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16 May 2018 at 11:45 BST

'Cosy club' of lawyers and accountants slated by UK parliamentary group

According to UK parliamentary committees, almost £4 million was paid to Carillon days before construction giant failed.

Lawyers protest outside parliament

Almost £4 million was thrown at City firms days before construction giant Carillion was declared insolvent. A damning report from the UK Work and Pensions and Business, Energy and Industrial Strategy (BEIS) committees states that, on 12 January, three days before the company went under and the day before chairman Philip Green asked the government for taxpayer funds, some £6.4 million disappeared, of which £3.9m was paid out to law and accountancy firms.

“Cosy club”
The 12 January payments were: Slaughter and May (£1.196m), Akin Gump (£305,549), Willkie Farr & Gallagher UK (£164,016), Clifford Chance (£149,104), Freshfields Bruckhaus Deringer (£91,165), Sacker & Partners (£37,211) and Mills & Reeve (£20,621). Big four accountancy firm EY was paid £2.5 million. MPs accused firms of ‘squeezing fee income out of what remained’ of the company. They also criticised Carillion directors of ‘recklessness, hubris and greed’ and of putting their own financial reward first. The committees said firms were operating a ‘cosy club,’ and the names of prominent law and accounting firms were ‘brandished by the board as a badge of credibility.’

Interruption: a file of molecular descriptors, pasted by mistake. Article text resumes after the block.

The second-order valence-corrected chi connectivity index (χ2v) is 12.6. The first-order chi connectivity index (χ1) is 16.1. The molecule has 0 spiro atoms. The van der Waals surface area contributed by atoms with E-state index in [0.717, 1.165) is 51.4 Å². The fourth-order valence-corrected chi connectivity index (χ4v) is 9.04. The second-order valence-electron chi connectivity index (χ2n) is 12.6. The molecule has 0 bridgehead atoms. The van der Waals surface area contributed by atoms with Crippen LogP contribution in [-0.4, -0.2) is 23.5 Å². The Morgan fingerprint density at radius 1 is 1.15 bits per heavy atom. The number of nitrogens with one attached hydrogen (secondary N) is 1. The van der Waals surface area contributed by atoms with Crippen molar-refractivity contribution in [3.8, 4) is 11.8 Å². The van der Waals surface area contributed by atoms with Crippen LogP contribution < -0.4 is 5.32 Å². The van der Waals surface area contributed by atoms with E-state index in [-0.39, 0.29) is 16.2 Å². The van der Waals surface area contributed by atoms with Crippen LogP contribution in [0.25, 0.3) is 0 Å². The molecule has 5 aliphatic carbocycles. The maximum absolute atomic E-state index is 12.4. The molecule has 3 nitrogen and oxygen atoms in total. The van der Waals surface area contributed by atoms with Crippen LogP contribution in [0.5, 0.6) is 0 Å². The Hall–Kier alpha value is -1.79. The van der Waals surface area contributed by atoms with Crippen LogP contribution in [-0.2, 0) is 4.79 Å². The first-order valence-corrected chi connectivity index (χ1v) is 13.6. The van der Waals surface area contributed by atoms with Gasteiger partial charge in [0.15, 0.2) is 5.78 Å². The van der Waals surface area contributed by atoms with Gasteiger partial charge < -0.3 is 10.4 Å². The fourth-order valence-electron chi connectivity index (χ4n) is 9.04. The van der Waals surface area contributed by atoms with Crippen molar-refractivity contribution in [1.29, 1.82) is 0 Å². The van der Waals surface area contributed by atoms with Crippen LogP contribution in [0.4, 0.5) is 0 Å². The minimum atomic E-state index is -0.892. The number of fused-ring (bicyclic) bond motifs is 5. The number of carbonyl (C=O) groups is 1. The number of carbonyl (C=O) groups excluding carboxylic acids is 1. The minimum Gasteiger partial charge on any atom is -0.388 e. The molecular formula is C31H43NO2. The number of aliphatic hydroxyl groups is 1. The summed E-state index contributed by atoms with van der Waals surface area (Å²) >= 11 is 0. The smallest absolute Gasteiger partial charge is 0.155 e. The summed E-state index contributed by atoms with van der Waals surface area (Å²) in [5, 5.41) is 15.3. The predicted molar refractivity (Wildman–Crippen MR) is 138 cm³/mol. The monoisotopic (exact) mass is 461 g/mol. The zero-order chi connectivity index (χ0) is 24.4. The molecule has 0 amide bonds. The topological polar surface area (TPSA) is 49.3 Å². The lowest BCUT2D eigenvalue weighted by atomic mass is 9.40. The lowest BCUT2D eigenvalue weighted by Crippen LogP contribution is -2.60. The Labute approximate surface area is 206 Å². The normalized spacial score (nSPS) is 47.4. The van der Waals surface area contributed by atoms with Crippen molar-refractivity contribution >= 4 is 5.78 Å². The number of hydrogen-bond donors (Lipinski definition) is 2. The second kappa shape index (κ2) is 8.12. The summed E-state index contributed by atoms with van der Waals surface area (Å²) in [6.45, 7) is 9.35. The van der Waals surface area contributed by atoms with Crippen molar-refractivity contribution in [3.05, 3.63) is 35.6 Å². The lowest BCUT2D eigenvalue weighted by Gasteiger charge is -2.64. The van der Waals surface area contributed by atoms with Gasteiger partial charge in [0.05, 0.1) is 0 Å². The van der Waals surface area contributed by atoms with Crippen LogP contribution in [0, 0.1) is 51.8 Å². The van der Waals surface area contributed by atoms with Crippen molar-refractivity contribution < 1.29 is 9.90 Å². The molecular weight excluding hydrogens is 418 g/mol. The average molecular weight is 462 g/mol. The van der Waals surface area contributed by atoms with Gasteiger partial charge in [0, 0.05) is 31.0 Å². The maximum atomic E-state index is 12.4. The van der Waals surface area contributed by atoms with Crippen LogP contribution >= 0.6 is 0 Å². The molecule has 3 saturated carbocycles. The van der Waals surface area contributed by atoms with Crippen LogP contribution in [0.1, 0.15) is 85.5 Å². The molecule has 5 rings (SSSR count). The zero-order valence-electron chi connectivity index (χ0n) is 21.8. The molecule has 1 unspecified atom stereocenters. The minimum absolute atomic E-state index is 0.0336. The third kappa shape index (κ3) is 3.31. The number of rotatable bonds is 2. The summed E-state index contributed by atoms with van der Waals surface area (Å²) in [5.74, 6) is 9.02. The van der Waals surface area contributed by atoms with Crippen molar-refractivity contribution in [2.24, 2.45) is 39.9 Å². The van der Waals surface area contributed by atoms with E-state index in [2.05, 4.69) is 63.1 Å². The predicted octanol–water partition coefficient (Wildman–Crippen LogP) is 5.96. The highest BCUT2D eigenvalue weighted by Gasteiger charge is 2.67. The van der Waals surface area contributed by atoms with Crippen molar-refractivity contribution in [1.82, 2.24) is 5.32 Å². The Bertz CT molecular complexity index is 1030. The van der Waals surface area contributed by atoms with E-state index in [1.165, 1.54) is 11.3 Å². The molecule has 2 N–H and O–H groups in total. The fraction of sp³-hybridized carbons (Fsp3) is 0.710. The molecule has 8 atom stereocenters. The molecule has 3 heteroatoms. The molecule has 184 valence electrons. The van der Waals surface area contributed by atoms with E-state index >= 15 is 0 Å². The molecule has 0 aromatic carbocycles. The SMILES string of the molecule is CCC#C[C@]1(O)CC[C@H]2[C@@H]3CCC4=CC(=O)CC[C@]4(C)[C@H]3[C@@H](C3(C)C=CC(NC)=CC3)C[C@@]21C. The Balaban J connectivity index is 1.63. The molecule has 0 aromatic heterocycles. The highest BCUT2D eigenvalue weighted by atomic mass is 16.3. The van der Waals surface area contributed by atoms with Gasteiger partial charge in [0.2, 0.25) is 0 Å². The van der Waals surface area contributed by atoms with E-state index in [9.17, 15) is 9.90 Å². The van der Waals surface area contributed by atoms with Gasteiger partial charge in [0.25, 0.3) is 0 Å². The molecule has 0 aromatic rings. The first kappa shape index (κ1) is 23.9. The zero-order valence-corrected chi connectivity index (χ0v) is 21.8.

Creaking corporate accountability
The report stated that the appearance of prominent advisers showed supreme willingness by the board to throw money at the issues was matched only by the willingness of the named firms to accept generous fees. 'By the end, a whole suite of advisers, including an array of law firms, were squeezing fee income out of what remained of the company,' the report said. Corporate governance reforms are needed to prevent a collapse on the scale of Carillion happening again, Frank Field MP, chair of the Work and Pensions Committee, said, adding 'Government urgently needs to come to parliament with radical reforms to our creaking system of corporate accountability.'

 
   
 
 
 

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